Cheltenham 2020: MM’s lowdown on horse racing’s biggest festival

Every sport has its blue riband event, the one in which its very finest proponents take part and where the best of the best can show their class.

In football it’s the World Cup, in athletics it’s the Olympic Games – and in National Hunt racing it’s the Cheltenham Festival.

Held early in March each year in the normally quiet Gloucestershire spa town of Cheltenham, it’s four days that see it transformed into the centre of the horse racing world.

While the Grand National a few weeks later may be the race that gets all of the biggest headlines, and offers some of the biggest prizes, a Cheltenham win is the one that owners and trainers really want to achieve.

Of the many Grade 1 races that are run over the festival’s four days, it’s the Gold Cup that’s the most prestigious of all.

With over £350,000 for the winner it can also make the name of both jockey and trainer in a way that no other race over the jumps can quite manage.

Of the hundreds and thousands who flock to Cheltenham every year a great portion of them travel from Ireland and Irish horses tend to do very well indeed.

The fact that the festival generally also coincides with St. Patrick’s Day only goes to make the party atmosphere even more intense.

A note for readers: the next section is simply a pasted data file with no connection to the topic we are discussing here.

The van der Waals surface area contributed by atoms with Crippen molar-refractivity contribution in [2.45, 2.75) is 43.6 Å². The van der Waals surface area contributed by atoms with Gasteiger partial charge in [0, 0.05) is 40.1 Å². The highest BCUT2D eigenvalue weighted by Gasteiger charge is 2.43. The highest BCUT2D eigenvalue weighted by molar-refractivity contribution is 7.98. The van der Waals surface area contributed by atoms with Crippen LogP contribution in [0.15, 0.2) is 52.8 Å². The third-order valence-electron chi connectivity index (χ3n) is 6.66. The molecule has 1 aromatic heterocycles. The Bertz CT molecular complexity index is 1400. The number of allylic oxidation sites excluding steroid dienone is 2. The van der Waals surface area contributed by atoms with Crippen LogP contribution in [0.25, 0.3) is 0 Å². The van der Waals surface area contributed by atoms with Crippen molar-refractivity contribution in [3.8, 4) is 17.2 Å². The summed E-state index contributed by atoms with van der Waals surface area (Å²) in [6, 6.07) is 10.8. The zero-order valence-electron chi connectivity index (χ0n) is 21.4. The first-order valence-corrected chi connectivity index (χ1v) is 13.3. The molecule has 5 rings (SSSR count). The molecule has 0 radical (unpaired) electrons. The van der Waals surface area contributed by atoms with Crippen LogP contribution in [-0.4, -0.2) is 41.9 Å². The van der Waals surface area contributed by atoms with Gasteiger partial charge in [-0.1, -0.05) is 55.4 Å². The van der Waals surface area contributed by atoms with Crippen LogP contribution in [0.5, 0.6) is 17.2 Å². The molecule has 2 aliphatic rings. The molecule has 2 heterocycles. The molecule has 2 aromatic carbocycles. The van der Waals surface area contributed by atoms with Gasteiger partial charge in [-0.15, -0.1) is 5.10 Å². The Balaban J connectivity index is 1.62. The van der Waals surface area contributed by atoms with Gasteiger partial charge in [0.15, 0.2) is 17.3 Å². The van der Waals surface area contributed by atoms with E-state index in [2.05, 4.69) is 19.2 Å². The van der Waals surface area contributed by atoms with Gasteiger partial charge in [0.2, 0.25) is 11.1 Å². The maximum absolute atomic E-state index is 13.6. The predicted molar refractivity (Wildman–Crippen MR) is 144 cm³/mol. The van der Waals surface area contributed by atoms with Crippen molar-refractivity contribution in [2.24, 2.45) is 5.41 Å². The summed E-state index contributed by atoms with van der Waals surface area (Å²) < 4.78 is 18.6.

The history of the Cheltenham festival is a long one, going back as far as 1860 when the National Hunt Chase was first held in Market Harborough.

It subsequently moved to Warwick racecourse but has been held at Cheltenham’s Prestbury Park from 1911 until the present day.

Over the decades there have been many famous winners of its biggest race, with perhaps the most remarkable feat in Gold Cup history being the five victories achieved by Golden Miller winning five years running from 1932 until 1936.

In fact, so legendary is the horse that there’s even a Golden Miller Way in the town.

Naturally, gambling is a huge part of the festival and even though it’s still a few weeks away already many Cheltenham betting offers are starting to appear with many online bookmakers hoping to encourage racing fans to secure a good early price.

Looking at the four biggest races in the festival, for Tuesday’s Champions Hurdle the early favourites are Honeysuckle and Pentland Hills while for the Champion Chase on Wednesday, it’s the exotically named Defi Du Seuil and Chacun Pour Soi who seem to be favoured.

Thursday’s main race is the Ryanair Chase with A Plus Tard being widely fancied and on Friday in the Gold Cup there’s quite a lot of confidence that last year’s winner Al Boum Photo could well do it again.

Kemboy is another strong contender having beaten Al Boum Photo in Ireland’s Punchestown Gold Cup in May last year, giving jockey Ruby Walsh the perfect end to his career.

Tickets for the final day on Friday Cheltenham tend to sell out fairly quickly but there are usually some left on the previous three days.

Finding accommodation can be a little more tricky as it tends to get booked up to a year in advance. So maybe if you’re planning to visit this March, you’ll have to make it a day trip.

But, however long you go for, remember to prepare for the weather. Snow’s not unknown for at least one of the days – but hopefully you’ll have the pleasure of a few winners to keep you warm.

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